Turns out I travel. That is usually the answer in my life. I go somewhere else and see what there is to see.

In researching my family history, I learned that we have ancestry in Belgium. I have never had a reason to go to Belgium, though my Dad and I have talked about visiting for a couple of years now. Then I learned a friend of mine was going to Brussels because a mutual acquaintance had moved to Belgium and was having a housewarming.

Student loans will be there till I die.
I will never be debt free.
So why not go to Belgium
And see what there is to see?

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I presented the trip as a family history project, which is how I convinced my Dad to help me financially with getting to Belgium on short notice. I’ve done it once before – I went to London to search out the woman who corresponded with my Grandpa during World War II. That trip did not yield fruit – all I got was a cool National Archives ID and I scared a man who probably thought I was the immigration police.

This time I would do better, I thought. I have a whole binder and a bunch of useful documentation done by an extended family member. I was going to find Charleroi, Belgium, and explore the homeland of my ancestors. I surprised my friend by asking if I could crash the housewarming party – though naturally I offered to help with the set up and such. She agreed. Dad agreed. I agreed, and off I went!

And so it was I arrived in Belgium on minimal planning – the closest thing I’ve ever done to just up and going somewhere. A weekend bag, my passport, and a giant binder full of photocopies. I arrived with the dawn. My first impression was good – a mix of village and city. My hotel was in Brussels, and a very good deal for a place near the EU Parliament buildings. It all went by in a bit of a blur, which I think is true for all airport to hotel transfers. Everything blurs in highway and the backside of buildings.

On the drive over, my Taxi driver Mr. Kiss (no joke) gave me a brief introduction to the city. It was a good opportunity to warm up my French, as I haven’t spoken it in some time. We chat about the transformation of the capital, the new and old architectures vying for attention and space. He offers to be my driver for my stay, but I demure. I plan on using trains and the metro for the bulk of my travel. Also I am on a strict budget, and the luxury of a personal driver is not one in which I care to indulge.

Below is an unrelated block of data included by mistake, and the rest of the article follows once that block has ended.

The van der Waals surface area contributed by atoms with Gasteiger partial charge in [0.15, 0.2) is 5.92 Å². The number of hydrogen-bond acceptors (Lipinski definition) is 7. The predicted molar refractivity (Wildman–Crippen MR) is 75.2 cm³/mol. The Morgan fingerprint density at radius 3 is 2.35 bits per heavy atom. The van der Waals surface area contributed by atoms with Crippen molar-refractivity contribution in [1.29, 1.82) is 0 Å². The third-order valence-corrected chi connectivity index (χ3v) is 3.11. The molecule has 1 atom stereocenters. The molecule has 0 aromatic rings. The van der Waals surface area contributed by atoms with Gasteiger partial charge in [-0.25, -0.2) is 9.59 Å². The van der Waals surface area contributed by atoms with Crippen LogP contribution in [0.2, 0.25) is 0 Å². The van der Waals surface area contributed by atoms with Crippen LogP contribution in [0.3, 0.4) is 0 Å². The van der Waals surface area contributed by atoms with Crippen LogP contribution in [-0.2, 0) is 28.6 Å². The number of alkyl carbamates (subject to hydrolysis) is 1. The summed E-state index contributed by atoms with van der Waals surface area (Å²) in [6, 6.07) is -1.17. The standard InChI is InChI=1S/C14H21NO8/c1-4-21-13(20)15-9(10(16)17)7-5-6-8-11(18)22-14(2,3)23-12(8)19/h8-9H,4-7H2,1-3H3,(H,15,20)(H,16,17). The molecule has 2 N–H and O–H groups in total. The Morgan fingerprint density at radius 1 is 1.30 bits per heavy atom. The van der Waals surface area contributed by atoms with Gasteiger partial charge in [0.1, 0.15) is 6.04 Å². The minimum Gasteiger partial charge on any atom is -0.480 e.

I decided that, given the short nature of this trip, I needed to hit the ground running. So upon arrival I immediately connected to the wifi and found the hours for archives. There are several branches of the archives in Belgium, with several in Brussels, so I was a little intimidated. Luckily, through some quick research and cross-referencing, I found the archives which would most likely have information on the birth records for churches in the Charleroi area. I took photos of Google maps for my phone (which did not work in Europe) so I could find the metro, and then the archives. I downed a bottle of water, and headed out.

A good use for the cell phone when maps are not readily available.

A good use for the cell phone when maps are not readily available.

I could feel jetlag gnawing away around my edges even in the morning – a consequence of not sleeping well on the plane. But there was no time for drooping! I was on a tight schedule.

Impression of Belgian metro – relatively clean but expensive for a metro. More expensive than Paris, at least (unless Paris has upped the fares for single tickets).

With increasing bleariness I locate the Archives. They are closed for lunch. This was not mentioned on the website. I sit out in the sun by a canal and drink caffeine. This area of town seems more workaday than tourist, and there is a air of slight neglect on everything. Beer bottles and trash are tucked into corners of broken concrete, and there are the bits of graffiti here and there, but the streets and the canal waters are clear.

I’m stalling out on the bench. The pleasantly warm sun is not encouraging me to stay awake. It’s reminding me how much I love afternoon naps. There is nothing to do in the immediate area – no park or monument to distract me. No grocery or gift stores. Just a series of dark brown brick residencies built above halal shops and travel agencies. I can’t play games on my phone because I need to preserve the battery for looking at maps (I don’t plan on getting back to the hotel until late).